Friday, August 31, 2018

Vintage school books

The 52 Ancestors theme this week is “back to school.”

The earliest books I remember reading from are the “Dick and Jane” series, popular books “used to teach children to read from the 1930s through to the 1990s in the United States” according to Wikipedia. In the late 1930s, children in Woodville, Greene County, Georgia were learning to read from the “Fact and Story Readers: Primer” by Henry Suzzallo, George E. Freeland, Katherine L. McLaughlin, and Ada M. Skinner. This book told stories about Bob and his big dog Tag, and Betty and her little kitten Tibby. The Primer was apparently the second book in a series of 10. The original copyright for the book was 1930; however, in 1932, there was a second copyright for the “State Contract Edition,” which is the version I have a copy of. My copy is in good condition for its age. It has a hardback cover with some fraying around the edges. Almost every page contains cute illustrations of Bob, Tag, Betty, Tibby, their family, friends, and other animals. The inside pages have minor tears here and there. All pages are browned and slightly stained from age and perhaps water. The cool thing about this book is that is was assigned to Clark Lankford, my uncle. Clark was born in 1932 so fast-forward a few years and the timeframe for his learning to read would be about right.

My uncle Clark Lankford 

A second book on my bookcase is “The Story of Our Republic: A History for Beginners” by Irving P. Foote, Ph.D. This book taught the children in Woodville about American history. The original copyright is 1932 by the World Book Company. It was illustrated by Leon D’Emo, E. D. Weldon, and Others (yes, it says Others) and has lots of elaborate illustrations and map drawings.

The book had been assigned to four students—Craddock Durham, Annette Huff, my daddy Sam T. Lankford, and my aunt Lucile Lankford. Daddy’s family lived in Woodville in 1940 according to census records so that places them in the correct location. Daddy and Aunt Lucile would have been teenagers.

One of the four students, or perhaps several of them, must have been bored with American history and often doodled and drew in the book. I’ve detailed the doodles below. The first one made me laugh out loud!

Page 3: Someone wrote “Look on Page 152.” When I turned to page 152, they had written “You’re a fool for looking.” Glasses had also been drawn on King George III’s face.

Page 3
Page 152

Pages 16–17: This is a review page for students and it looks like someone wrote the answers on both pages.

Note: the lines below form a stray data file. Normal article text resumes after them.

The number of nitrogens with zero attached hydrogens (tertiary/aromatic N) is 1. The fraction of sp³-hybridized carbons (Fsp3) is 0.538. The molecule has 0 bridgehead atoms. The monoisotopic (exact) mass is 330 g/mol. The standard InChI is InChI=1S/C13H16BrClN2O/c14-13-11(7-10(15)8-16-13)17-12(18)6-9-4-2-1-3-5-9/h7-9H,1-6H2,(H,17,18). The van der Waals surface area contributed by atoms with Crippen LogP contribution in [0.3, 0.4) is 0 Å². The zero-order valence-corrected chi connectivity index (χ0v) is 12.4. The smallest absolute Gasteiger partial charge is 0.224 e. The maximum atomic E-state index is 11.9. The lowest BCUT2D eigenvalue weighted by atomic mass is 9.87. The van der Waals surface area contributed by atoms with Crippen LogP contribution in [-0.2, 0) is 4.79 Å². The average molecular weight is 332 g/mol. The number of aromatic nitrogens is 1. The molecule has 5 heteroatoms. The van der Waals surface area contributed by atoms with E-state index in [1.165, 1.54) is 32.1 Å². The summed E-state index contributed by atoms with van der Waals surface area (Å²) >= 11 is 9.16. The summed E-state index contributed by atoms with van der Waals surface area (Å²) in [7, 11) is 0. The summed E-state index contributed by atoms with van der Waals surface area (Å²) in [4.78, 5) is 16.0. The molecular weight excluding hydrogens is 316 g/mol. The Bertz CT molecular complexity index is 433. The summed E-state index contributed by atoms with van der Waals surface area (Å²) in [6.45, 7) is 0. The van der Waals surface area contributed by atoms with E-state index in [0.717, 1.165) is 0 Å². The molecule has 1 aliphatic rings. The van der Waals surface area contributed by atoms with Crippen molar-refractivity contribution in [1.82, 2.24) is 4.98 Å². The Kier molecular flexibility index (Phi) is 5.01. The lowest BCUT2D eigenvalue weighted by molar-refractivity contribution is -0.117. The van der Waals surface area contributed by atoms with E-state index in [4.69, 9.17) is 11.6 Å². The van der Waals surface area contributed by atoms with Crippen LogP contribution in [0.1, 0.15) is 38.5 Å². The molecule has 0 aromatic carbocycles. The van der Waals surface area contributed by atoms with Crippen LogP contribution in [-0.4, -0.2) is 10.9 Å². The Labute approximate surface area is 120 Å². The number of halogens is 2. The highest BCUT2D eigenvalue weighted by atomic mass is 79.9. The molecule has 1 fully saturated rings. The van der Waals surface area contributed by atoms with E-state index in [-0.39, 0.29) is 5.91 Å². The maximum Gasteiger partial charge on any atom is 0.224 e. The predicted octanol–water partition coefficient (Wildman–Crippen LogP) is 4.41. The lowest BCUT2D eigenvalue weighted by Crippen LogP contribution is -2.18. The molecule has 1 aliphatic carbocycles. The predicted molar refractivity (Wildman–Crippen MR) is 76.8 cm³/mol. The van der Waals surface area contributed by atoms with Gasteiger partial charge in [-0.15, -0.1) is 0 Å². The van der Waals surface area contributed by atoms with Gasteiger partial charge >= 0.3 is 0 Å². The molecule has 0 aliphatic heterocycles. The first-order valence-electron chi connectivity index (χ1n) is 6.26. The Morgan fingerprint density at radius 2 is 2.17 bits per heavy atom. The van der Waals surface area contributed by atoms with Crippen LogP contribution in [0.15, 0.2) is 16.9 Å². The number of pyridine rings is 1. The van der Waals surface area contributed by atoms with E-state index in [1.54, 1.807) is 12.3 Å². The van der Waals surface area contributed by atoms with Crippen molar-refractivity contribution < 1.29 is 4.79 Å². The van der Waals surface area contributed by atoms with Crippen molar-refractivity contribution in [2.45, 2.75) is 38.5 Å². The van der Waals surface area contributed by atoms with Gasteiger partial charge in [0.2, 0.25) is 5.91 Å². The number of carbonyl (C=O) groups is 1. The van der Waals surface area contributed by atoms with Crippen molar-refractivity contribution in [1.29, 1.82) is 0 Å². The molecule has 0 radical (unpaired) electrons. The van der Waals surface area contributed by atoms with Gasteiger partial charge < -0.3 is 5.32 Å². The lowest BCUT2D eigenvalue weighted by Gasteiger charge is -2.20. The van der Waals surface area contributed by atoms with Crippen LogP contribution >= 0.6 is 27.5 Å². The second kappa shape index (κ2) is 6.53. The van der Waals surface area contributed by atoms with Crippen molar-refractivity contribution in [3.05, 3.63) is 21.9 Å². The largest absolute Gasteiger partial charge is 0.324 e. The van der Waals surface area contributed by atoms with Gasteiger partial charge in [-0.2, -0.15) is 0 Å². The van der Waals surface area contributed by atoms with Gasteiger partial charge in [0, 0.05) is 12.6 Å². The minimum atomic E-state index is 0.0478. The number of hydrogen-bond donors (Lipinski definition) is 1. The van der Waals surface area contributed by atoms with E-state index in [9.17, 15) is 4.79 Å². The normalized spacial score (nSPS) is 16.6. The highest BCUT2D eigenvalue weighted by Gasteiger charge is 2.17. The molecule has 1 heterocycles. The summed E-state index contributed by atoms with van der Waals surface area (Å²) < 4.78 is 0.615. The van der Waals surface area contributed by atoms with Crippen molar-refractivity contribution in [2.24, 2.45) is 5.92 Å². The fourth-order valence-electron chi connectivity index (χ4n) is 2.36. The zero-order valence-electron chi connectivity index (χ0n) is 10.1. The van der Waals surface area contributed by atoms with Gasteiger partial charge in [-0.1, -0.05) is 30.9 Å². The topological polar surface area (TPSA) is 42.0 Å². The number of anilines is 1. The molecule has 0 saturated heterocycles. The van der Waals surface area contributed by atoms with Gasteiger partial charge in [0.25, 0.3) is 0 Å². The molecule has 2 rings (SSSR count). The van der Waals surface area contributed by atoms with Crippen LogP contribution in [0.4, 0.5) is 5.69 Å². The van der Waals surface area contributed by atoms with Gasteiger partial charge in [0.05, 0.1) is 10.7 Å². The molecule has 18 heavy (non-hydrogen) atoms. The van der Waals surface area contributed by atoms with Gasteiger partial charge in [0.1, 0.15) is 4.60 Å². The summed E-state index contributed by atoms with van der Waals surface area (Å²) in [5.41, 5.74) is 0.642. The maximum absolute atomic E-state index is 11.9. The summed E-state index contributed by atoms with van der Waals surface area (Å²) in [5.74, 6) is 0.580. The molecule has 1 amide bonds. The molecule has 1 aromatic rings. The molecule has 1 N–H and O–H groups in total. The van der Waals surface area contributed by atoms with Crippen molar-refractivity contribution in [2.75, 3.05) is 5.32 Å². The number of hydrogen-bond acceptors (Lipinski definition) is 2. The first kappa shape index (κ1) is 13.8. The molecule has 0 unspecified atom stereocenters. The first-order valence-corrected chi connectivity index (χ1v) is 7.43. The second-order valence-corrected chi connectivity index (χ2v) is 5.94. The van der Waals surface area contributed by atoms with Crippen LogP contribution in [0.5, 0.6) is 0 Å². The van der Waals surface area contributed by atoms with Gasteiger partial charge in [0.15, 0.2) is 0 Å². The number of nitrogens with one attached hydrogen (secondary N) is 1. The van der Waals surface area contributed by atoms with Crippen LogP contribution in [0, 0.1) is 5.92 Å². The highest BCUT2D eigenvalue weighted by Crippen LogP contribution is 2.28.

Page 93: Several doodles of three dimensional boxes were drawn.

Page 121: The words “turn to 222” are written. When I turned to page 222, I found the words “Well How do you do?”

Page 121
Page 222

Page 183: Glasses were drawn on Lafayette's face and a spider on his forehead.

Page 183

Page 246: Glasses and a mustache were drawn on Andrew Jackson’s face.

Page 246

Page 258: Glasses and a mustache were drawn on John C. Calhoun’s face.

Page 258

Page 314: Glasses and a mustache were drawn on Henry Clay’s face.

Page 314

Page 324: Glasses were drawn on Jefferson Davis’ face, but not up to the usual standards. They didn’t color them in like they had on the other faces.

Page 324

There are lots of check marks throughout the book and other markings on faces but the ones above are the most notable. The book has a hardback cover with lots of fraying. The spine is in poor shape. All pages are browned and slightly stained from age and perhaps water, the same as the Primer above.

My Aunt Lucile Lankford Epps purchased both books at a book sale somewhere in Greene County many years ago and gave them to my Daddy, who in turn gave them to me.

My aunt Lucile Lankford and Daddy, Sam Lankford

The inside cover has a sticker on it that clearly reads, “DO NOT DEFACE.” I wonder who the guilty party was and if they ever thought that someone would be looking at their doodles in 2018. I told my youngest son about some of the doodles and his response was “good to know things haven’t changed.”

I've had these two books for several years and never looked inside other than to look at the student names. If not for the 52 Ancestors "back to school" theme, I would have missed out on all the fun!


  • Dick and Jane;
  • Henry Suzzallo, George E. Freeland, Katherine L. McLaughlin, and Ada M. Skinner, Fact and Story Readers: Primer, 1932. 
  • Irving P. Foote, Ph.D., The Story of Our Republic: A History for Beginners, 1932.


  1. Love your post. I have old textbooks that belonged to my teacher grandmother that we used to read as kids and use to play school. Unfortunately, they're in storage so I couldn't look at them. Love the doodles!

    1. I enjoyed writing this one! You need to get your books out of storage. You might have your own doodles! Thanks for reading Lisa.